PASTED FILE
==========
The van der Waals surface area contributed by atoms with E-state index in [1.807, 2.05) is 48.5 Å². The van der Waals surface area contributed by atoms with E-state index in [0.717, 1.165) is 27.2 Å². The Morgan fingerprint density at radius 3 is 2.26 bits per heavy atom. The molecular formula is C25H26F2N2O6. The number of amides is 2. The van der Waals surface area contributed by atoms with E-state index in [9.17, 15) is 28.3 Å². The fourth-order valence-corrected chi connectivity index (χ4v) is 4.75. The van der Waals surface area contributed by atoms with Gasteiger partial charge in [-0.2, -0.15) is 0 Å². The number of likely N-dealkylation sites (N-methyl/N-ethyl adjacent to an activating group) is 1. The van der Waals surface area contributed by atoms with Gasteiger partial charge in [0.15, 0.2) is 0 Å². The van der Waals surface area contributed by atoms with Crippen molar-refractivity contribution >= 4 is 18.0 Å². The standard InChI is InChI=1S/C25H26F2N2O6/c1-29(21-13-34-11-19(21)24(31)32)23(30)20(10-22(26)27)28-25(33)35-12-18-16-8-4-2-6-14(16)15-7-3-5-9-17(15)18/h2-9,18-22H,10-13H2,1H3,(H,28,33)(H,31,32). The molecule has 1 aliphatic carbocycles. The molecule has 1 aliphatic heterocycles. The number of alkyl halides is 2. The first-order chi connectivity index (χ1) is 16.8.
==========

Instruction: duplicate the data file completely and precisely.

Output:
The van der Waals surface area contributed by atoms with E-state index in [1.807, 2.05) is 48.5 Å². The van der Waals surface area contributed by atoms with E-state index in [0.717, 1.165) is 27.2 Å². The Morgan fingerprint density at radius 3 is 2.26 bits per heavy atom. The molecular formula is C25H26F2N2O6. The number of amides is 2. The van der Waals surface area contributed by atoms with E-state index in [9.17, 15) is 28.3 Å². The fourth-order valence-corrected chi connectivity index (χ4v) is 4.75. The van der Waals surface area contributed by atoms with Gasteiger partial charge in [-0.2, -0.15) is 0 Å². The number of likely N-dealkylation sites (N-methyl/N-ethyl adjacent to an activating group) is 1. The van der Waals surface area contributed by atoms with Gasteiger partial charge in [0.15, 0.2) is 0 Å². The van der Waals surface area contributed by atoms with Crippen molar-refractivity contribution >= 4 is 18.0 Å². The standard InChI is InChI=1S/C25H26F2N2O6/c1-29(21-13-34-11-19(21)24(31)32)23(30)20(10-22(26)27)28-25(33)35-12-18-16-8-4-2-6-14(16)15-7-3-5-9-17(15)18/h2-9,18-22H,10-13H2,1H3,(H,28,33)(H,31,32). The molecule has 1 aliphatic carbocycles. The molecule has 1 aliphatic heterocycles. The number of alkyl halides is 2. The first-order chi connectivity index (χ1) is 16.8.